Title: Italian scientists convicted for failing to predict quake
Source: ABC News (Australian Broadcasting Corporation)
Author: Mary Gearin
Date: Oct. 23, 2012
Six scientists and a former government official have been sentenced to six years in jail for multiple manslaughter for giving the wrong advice about an earthquake which struck the Italian city of L’Aquila in 2009, killing over 300 people. [...]
Prosecutors [...] said they did not expect scientists to provide a precise forecast.
But they argued the commission had given “incomplete, imprecise and contradictory” information on the danger after a meeting on March 31, 2009, a few days before the earthquake. [...]
Instead of highlighting the danger, they said the experts had made statements playing down the threat of a repeat of the earthquakes which wrecked the town in 1349, 1461 and 1703, saying the smaller shocks were a “normal geological phenomenon”.
Title: The l’Aquila Verdict: A Judgment Not Against Science, but Against A Failure of Science Communication
Source: Scientific American
Author: David Ropeik
Date: October 22, 2012
[...] contrary to the majority of the news coverage this decision is getting and the gnashing of teeth in the scientific community, the trial was not about science, not about seismology, not about the ability or inability of scientists to predict earthquakes. These convictions were about poor risk communication, and more broadly, about the responsibility scientists have as citizens to share their expertise in order to help people make informed and healthy choices.
It is ludicrous and naïve for the American Association for the Advancement of Science to condemn the verdict, as they did the charges when they were filed, as a misunderstanding about the science behind earthquake probabilities. That this was never about the ability of seismologists to predict earthquakes is clear from the very indictment itself; the defendants were accused of giving “inexact, incomplete and contradictory information” about whether small tremors prior to the April 6 quake should have constituted grounds for a warning.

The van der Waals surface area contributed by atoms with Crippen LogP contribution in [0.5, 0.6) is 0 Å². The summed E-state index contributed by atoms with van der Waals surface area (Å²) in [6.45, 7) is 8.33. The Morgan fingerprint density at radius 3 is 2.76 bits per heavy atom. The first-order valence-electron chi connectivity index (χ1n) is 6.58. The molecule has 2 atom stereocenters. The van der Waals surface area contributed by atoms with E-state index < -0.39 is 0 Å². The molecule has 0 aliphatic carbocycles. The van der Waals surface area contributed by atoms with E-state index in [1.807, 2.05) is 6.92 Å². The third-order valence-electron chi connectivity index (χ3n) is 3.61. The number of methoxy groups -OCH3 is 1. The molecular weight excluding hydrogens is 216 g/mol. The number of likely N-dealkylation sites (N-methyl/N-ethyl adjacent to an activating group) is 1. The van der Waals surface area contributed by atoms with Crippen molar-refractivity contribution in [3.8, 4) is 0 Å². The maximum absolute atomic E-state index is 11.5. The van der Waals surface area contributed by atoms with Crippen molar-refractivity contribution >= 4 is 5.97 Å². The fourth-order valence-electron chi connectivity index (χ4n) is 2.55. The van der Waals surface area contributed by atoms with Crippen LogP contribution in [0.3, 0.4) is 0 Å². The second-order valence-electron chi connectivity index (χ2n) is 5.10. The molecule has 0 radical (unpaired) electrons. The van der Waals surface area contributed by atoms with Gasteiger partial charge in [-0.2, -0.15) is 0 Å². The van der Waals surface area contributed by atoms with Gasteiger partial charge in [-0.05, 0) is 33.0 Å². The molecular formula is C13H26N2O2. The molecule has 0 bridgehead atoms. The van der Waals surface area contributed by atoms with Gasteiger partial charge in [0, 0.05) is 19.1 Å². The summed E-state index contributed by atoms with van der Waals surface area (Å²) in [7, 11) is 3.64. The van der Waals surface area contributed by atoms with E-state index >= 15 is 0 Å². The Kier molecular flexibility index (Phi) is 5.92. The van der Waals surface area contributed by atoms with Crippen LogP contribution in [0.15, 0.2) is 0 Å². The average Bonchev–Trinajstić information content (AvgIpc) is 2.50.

It was never about whether the scientists could or could not predict earthquakes. [...]
Scientific experts are among the most highly trusted sources of information in society, and as much as they share their expertise about risk with governments, they should also communicate with and educate individuals looking for the same kind of guidance. Small wonder then that the people of l’Aquila are celebrating what is essentially their revenge against those they hoped would help them make informed choices about how to stay safe, experts who – quite innocently, to be sure – let those people down.
One of the better pieces I’ve read by Ropeik, though claiming the people are “celebrating… their revenge”? Perhaps not:
“This is not thirst for revenge, it is just that our sister is not coming back” -Claudia Carosi
In Japan, the earthquake or tsunami are not so much the issue. It’s the “inexact, incomplete and contradictory information” given by officials to the public regarding the Fukushima disaster and the radiation risks.
Published: October 22nd, 2012 at 8:55 pm ET